This is one of those times that Nas’ “New York State of Mind” introduction comes into my head ….. “I don’t know how to start this man!” I probably could have written this review about 2 days after the mixtape came out. But I held off because I have been debating with myself on exactly how I feel about this mixtape. The problem is; I am not some kind of huge Big Sean fanatic who has followed him since he put his first record out. He came onto my radar about 2 years back but to be totally honest and for full disclosure I was not really impressed.
So what can I say about this particular mixtape given that context? In trying to be completely objective I actually think there is much to like about this mixtape.
The mixtape actually plays like an album, with Sean bringing in his own production crew (like Key Wane) as well as the new breed of sought after hit makers like the aptly named Hit Boy. These are all original beats to my knowledge. The mixtape has a pretty contemporary and cohesive sound to it all the way through and I would be lying if I said the production quality was not of a high standard especially considering that this is free product. Sean also invites J Cole, Royce the 5’9” and Kendrick Lamar and Juicy J (amongst others) for some pretty good feature appearances.
It all kicks off with the Key Wane produced “Higher” with Sean going on a self glorification journey “I made myself a boss and promoted myself” or something like that he states. The beat is nice and smooth but with some nice rolling drums to keep it interesting and it serves as a nice introduction to the album. Sean is essentially laying out the theme for most of the rest of the album, telling us that he had to hustle hard but now he’s made it and gets to stand next to Kanye and Jay. We then roll into what I think is one of the standout tracks, “24 karats” ft J. Cole. A nice sung hook which sounds like something that could have been on “Cole World”. Sean continues with the rags to riches theme, slipping in a few bars of actual social commentary about the education system. J. Cole doesn’t deviate and comes through and does what he does. He doesn’t really steal the show but adds a nice compliment to the song. The next set of songs continue to maintain the tempo and are consistent with what I think of most this mixtape; pretty entertaining but not mind-blowing in anyway. Juicy J shows up on the bouncy “Experimental” and French Montana shows up on the following track ”Mula” which to me is the weakest joint on the mixtape. Just sounds like a rip-0ff of a Rick Ross song along with 3X repeated hook and holy ghost reference.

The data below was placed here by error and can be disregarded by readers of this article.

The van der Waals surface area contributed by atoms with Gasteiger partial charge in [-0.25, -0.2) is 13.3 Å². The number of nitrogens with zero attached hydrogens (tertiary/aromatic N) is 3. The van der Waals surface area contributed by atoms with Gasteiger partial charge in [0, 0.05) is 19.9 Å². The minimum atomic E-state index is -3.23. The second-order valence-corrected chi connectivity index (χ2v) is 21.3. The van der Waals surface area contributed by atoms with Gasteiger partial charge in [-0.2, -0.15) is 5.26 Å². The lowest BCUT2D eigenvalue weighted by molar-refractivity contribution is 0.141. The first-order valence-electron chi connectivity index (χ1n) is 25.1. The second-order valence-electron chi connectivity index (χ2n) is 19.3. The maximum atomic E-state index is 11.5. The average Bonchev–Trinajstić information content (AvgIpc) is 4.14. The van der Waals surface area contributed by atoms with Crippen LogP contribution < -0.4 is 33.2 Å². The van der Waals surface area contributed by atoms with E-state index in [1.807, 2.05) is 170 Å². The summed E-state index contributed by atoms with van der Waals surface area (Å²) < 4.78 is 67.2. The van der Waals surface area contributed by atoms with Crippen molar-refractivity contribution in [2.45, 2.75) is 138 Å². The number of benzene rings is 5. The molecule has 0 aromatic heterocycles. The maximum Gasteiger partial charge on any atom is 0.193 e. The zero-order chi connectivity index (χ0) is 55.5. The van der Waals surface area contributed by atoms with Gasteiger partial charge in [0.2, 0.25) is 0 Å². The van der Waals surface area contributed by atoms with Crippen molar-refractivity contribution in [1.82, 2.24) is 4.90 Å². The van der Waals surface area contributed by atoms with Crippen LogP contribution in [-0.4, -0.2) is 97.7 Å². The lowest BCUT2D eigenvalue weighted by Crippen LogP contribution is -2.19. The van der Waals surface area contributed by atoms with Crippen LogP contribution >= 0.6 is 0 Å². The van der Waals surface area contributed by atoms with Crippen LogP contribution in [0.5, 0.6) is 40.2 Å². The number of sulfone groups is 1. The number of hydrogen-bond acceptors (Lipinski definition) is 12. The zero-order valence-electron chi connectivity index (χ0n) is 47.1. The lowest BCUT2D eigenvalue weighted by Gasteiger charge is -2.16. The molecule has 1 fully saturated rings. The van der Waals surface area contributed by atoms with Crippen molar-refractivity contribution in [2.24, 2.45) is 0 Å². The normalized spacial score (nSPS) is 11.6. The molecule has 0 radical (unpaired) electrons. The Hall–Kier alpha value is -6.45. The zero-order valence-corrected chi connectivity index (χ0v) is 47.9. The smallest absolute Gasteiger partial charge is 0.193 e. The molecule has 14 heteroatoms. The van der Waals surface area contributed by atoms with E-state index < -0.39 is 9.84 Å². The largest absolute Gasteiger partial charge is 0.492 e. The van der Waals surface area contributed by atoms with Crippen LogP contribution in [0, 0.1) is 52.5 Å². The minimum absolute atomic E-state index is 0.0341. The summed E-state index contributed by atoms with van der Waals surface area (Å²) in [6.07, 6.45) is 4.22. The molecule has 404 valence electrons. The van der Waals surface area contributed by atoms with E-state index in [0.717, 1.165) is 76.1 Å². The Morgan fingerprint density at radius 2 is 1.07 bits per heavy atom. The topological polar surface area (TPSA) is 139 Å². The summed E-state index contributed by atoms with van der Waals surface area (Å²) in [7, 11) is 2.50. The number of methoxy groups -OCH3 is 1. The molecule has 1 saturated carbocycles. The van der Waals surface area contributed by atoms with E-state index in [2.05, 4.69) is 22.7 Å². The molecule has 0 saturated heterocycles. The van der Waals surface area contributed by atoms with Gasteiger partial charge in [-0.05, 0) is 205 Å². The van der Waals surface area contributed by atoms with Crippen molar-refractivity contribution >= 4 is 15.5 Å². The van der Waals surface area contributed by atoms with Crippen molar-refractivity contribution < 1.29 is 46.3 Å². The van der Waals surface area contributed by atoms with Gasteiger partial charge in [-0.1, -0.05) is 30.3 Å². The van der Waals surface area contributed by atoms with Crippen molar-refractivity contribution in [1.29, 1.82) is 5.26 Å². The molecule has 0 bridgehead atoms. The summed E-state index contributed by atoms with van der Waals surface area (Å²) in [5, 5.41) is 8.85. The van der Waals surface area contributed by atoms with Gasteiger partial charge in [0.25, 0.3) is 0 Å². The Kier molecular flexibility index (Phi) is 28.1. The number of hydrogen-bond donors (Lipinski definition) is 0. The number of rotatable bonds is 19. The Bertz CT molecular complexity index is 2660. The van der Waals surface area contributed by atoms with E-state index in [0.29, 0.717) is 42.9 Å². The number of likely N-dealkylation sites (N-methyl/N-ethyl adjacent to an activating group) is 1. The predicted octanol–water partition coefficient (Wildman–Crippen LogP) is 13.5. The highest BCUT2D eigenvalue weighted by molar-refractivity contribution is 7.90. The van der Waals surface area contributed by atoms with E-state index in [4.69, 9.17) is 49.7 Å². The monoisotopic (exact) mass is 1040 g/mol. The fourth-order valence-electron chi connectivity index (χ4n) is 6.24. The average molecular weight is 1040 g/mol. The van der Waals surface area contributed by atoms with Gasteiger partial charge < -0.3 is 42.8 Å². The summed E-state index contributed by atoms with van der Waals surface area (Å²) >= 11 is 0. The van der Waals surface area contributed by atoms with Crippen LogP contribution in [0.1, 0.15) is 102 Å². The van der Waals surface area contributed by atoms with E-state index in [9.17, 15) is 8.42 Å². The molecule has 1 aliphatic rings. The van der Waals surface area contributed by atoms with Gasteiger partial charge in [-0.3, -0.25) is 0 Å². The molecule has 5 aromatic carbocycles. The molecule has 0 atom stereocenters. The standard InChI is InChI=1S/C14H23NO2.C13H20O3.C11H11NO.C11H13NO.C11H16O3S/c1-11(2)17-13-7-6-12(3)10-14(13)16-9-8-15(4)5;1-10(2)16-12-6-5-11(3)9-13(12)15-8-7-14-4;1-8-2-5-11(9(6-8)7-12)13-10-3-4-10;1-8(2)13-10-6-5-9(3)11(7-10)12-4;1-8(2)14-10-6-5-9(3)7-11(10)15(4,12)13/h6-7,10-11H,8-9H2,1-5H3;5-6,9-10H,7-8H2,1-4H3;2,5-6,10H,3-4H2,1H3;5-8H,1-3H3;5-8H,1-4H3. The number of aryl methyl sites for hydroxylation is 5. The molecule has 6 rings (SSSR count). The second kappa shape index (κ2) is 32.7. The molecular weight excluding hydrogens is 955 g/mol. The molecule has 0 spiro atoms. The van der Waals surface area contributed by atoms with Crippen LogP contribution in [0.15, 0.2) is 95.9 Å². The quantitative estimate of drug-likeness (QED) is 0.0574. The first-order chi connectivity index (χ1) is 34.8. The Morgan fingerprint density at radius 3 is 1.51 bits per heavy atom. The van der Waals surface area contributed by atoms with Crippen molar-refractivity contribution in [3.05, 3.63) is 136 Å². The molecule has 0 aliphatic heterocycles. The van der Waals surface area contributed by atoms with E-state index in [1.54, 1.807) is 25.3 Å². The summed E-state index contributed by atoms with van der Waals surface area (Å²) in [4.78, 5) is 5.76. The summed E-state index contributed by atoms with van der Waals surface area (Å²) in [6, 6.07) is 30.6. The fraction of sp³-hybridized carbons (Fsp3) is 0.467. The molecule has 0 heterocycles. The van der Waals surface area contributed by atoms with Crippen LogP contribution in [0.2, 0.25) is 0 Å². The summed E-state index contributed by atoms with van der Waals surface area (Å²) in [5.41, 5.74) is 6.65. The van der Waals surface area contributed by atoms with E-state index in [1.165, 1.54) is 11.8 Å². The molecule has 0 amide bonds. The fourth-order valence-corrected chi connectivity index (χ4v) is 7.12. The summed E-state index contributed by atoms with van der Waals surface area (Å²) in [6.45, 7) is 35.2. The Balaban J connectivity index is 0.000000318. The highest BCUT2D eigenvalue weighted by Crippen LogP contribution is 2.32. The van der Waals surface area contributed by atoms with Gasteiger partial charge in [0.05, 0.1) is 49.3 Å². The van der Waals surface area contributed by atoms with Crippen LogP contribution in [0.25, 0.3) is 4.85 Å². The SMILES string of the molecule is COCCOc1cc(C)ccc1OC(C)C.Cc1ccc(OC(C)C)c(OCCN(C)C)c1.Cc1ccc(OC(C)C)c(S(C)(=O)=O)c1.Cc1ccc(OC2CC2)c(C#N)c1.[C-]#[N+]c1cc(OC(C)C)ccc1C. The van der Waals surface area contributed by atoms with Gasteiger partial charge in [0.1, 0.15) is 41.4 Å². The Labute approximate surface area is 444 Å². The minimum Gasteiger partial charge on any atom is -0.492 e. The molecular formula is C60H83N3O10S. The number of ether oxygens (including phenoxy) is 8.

Then we get into introspective Sean for a couple of songs, with Kendrick Lamar stealing the show on the first of those on “100″ which also features a subdued Royce The 5’9″. The second song “Sellin Dreams” is one of the best joints on here I think. Sean basically recounts a lovers quarrel with what seems to be his jump-off and it shows Sean opening up a little emotionally and he executes it well. And from there the mixtape again stays consistently decent but not mind-blowing. I will say that “I am Gonna Be” ft Jhene Aiko is hella catchy, this could easily be a successful radio single. The consistency is there all the way through into the bonus track at the end which i think has Wale and Wiz Khalifa on it as well. Along with the consistency another of the highlights of the tape to me are the skits, where Sean brings in Common, Jeezy and Snoop to talk about the experiences they have had in the “D”, with short anecdotes about their time in Detroit. I thought that was a very original idea. So the overall the mixtape is not bad right?…..well like I said to begin with I was and I still am conflicted as to how I feel about this mixtape.
If there is a negative about this tape it is Big Sean’s delivery and cadence. This is not to say this is all Sean’s fault, in fact in this case this is about personal preference and perception. The problem is the only thing I can think of when I am listening to this mixtape is that it sounds a whole lot like I am listening to a Drake album. I know this is very unfair, many Big Sean fans (and he himself) would argue that in fact it is Drake who sounds like him and has copied his “style”. Again I know the comparison is both unfair and easy to make but Big Sean many times goes into harmonies during his bars and I can not help but think of Drake. His voice doesn’t help either and many times based on the pattern he is using, I could swear I am listening to a Drake joint. The end all and be all of that thought is not that I think Sean is bad or a biter, its just that he conveys no charisma on the mic for me. I really can’t “connect” with him and I find him very generic. He is to me the definition of the “average” emcee in this new class along with J. Cole, Wale, Wiz Khalifa, B.O.B and Drake and himself. The other issue I have is that the mixtape itself does little to scream out “Detroit” for me. The darkness I would associate with Detroit was not there. There was no Elzhi, no Phat Kat, not even Danny Brown who I would have loved to hear on “100″.
However the mixtape overall is definitely worth a download. The fact that it is free means you are getting incredible value and if you are a fan of any of the emcees I just mentioned I think you will like it.
Rating: Its a free mixtape, Download it!